David M. Bergeron
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Two great stars
in Shakespeare’s London 1613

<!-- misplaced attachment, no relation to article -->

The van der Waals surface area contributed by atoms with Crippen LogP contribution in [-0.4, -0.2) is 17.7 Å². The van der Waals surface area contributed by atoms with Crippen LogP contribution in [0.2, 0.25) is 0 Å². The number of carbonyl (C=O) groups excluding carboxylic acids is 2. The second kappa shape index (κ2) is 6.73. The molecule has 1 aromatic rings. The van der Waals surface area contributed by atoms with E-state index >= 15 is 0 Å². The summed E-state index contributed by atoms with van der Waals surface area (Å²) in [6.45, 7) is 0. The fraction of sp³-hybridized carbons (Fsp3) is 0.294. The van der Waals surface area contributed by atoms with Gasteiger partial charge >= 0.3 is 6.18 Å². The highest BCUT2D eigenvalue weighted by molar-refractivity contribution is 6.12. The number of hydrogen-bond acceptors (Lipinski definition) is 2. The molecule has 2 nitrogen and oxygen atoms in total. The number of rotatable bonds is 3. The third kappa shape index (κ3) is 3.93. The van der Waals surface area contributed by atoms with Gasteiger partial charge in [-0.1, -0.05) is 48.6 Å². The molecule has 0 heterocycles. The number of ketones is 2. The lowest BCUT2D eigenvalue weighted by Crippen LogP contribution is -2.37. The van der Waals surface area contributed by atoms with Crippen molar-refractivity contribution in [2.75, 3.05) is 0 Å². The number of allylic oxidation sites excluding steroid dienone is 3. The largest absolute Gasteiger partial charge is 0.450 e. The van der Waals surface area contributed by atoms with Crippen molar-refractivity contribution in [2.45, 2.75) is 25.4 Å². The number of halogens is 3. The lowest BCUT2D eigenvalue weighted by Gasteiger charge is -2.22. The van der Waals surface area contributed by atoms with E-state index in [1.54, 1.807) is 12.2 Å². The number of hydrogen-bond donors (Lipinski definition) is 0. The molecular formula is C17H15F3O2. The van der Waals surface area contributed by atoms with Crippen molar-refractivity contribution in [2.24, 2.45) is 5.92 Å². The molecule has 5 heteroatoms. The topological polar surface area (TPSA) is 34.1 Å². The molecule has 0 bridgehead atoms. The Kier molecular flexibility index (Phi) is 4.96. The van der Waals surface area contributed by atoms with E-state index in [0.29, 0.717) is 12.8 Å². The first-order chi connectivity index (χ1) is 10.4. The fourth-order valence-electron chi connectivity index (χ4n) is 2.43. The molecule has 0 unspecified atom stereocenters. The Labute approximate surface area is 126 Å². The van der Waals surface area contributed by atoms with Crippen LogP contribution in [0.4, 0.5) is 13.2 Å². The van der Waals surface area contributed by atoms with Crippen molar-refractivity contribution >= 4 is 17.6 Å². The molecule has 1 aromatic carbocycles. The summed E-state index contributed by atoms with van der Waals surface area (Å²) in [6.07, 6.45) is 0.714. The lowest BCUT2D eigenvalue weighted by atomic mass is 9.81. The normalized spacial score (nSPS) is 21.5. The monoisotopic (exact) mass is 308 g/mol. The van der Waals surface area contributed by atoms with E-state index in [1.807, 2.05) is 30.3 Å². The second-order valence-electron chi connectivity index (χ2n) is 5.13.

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The mid-seventeenth century provided a dubious spate of books that lambasted the early Stuarts, among them Arthur Wilson's The History of Great Britain. In a rare dispassionate moment Wilson rightly observes: 'The City of London, and the Court at White-hall, like two great Stars in Conjunction, had one and the same influence and operation.' These two great stars each had its own sphere of cultural, political, and economic influence; but they reflected the light of the other. A simple example: the King's Men performed William Shakespeare's 1 Henry IV during the extraordinary outpouring of drama at court in early 1613. Sylvester Jourdain's Discovery of the Bermudas, and the Council of Virginia's True Declaration of the state of the Colonie in Virginia, generated great excitement and probably influenced Shakespeare in writing The Tempest, performed recently at court in early 1613.

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